Closed reduction is always performed with sedation— medications that cause drowsiness, muscle relaxation, decreased pain and even short-term memory loss so your child won’t remember the procedure. Closed reductions are only performed at our Adele Hall Campus and Children’s Mercy Kansas locations due to the need for specially trained Emergency Department care team members to administer and monitor your child after these medications. Both our Emergency Departments have physicians, orthopedic surgery residents, nurse practitioners and physician’s assistants at both locations who are readily available around the clock for these procedures.
If your child needs a closed reduction for a fracture or a joint dislocation such as a shoulder, elbow or ankle dislocation, the Emergency Department physician will administer the medications with an IV after waiting sufficient time for any recent food or drink to safely empty from the stomach. The Orthopedic staff member will then perform the reduction and use a portable x-ray machine to take x-rays and check the progress and final result.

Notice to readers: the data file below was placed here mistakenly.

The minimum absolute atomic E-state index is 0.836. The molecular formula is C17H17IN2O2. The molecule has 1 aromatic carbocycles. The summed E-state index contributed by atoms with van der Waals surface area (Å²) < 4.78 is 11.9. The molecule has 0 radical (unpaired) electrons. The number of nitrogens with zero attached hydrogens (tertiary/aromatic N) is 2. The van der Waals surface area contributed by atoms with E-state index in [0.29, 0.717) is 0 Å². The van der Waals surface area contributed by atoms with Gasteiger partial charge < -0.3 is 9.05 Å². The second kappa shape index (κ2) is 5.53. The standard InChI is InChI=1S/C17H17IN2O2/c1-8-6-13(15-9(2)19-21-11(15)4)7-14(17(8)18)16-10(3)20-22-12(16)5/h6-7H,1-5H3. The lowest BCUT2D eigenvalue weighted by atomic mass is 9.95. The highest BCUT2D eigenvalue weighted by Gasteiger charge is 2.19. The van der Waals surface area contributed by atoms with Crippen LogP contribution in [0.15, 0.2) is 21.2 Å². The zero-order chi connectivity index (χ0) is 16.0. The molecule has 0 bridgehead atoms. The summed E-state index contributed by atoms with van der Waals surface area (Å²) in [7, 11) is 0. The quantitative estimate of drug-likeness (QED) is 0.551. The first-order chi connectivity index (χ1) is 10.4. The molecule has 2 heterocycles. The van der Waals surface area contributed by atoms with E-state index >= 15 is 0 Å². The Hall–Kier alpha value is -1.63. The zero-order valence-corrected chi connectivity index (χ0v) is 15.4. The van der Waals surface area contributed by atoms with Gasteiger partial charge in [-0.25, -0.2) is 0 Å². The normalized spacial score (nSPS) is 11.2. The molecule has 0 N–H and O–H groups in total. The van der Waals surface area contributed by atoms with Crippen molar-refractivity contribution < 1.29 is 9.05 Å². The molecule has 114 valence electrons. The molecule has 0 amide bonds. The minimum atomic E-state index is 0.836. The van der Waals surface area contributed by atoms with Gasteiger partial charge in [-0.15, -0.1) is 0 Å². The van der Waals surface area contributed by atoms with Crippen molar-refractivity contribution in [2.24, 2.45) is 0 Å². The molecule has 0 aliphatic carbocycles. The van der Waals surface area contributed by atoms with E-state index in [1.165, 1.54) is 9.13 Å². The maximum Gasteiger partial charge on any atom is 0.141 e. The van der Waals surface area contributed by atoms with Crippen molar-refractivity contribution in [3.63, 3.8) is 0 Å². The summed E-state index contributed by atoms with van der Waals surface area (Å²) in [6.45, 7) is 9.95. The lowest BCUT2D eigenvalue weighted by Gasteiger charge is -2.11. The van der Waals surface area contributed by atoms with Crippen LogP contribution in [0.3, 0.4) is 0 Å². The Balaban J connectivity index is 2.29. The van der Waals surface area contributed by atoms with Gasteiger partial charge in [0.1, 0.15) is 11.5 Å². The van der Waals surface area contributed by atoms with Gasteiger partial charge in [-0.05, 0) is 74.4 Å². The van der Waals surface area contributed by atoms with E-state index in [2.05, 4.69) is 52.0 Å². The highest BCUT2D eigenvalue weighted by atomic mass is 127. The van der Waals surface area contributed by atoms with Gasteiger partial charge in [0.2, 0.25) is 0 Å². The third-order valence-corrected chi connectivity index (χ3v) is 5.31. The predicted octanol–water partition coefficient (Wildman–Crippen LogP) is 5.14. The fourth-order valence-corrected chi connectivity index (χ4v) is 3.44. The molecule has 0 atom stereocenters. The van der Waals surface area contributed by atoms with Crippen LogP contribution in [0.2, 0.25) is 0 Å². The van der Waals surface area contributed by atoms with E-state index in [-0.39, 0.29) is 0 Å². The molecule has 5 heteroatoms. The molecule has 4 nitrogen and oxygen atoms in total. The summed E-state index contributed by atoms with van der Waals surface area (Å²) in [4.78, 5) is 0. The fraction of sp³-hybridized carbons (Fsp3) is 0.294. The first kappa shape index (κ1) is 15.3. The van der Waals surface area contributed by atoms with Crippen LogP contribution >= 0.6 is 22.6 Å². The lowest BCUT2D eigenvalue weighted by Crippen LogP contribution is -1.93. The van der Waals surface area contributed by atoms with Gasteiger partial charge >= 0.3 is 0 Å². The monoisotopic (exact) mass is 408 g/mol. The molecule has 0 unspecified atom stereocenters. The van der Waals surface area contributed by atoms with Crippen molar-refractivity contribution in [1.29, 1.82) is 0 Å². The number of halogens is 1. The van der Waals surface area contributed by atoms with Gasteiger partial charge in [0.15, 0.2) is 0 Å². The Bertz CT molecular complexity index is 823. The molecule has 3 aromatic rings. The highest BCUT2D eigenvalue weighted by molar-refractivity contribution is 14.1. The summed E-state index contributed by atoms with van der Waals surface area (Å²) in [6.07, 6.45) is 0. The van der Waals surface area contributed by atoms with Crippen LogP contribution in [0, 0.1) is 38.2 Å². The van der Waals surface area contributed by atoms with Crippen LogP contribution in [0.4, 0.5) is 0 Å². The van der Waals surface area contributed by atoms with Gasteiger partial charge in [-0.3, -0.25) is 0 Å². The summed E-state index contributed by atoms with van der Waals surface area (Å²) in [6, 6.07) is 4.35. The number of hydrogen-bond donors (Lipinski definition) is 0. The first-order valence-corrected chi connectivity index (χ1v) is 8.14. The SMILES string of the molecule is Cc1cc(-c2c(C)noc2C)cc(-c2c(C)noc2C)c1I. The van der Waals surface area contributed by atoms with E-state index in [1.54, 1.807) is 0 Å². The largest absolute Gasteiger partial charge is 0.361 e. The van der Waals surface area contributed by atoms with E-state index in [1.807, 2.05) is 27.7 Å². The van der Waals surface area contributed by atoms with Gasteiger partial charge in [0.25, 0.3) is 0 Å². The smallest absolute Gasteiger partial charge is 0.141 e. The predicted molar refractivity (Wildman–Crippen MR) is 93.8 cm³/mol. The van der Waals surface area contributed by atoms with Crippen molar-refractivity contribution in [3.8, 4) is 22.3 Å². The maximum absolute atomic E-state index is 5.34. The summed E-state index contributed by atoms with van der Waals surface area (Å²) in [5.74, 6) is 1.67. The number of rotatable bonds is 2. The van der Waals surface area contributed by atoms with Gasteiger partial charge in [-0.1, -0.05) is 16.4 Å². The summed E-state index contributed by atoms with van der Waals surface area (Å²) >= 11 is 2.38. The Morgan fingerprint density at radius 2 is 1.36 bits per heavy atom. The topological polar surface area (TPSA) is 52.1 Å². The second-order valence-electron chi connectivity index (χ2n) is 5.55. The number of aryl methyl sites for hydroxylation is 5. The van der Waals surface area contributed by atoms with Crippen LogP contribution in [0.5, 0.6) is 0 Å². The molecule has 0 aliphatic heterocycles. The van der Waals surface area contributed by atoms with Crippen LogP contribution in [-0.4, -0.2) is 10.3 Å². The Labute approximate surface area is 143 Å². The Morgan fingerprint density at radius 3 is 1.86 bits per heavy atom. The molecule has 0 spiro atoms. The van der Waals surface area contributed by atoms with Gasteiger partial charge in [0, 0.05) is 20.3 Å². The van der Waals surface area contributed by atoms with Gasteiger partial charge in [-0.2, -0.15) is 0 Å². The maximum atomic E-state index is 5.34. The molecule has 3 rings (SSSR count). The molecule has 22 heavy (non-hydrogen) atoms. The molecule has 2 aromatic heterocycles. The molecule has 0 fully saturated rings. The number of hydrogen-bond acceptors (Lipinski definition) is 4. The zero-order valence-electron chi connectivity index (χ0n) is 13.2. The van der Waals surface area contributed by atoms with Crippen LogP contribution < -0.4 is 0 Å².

Once the procedure is completed, the affected arm or leg will then be wrapped in a plaster cast, which helps maintain the correct position. If the reduction is for a shoulder, your child will typically be placed in a shoulder sling or shoulder immobilizer. Your care team will discuss instructions for proper care of the cast and pain control.
Since injuries that require reduction are inherently less stable than those that don’t, you will typically be scheduled to follow up in our Orthopedic Clinic within 1 to 2 weeks. At that appointment, the orthopedist will take x-rays to check the alignment and discuss further treatment with you. Occasionally, closed reduction is not enough to achieve appropriate alignment and surgery is necessary. However, we always make every effort to realign your child’s fracture without surgery whenever possible.
Bone alignment after closed reduction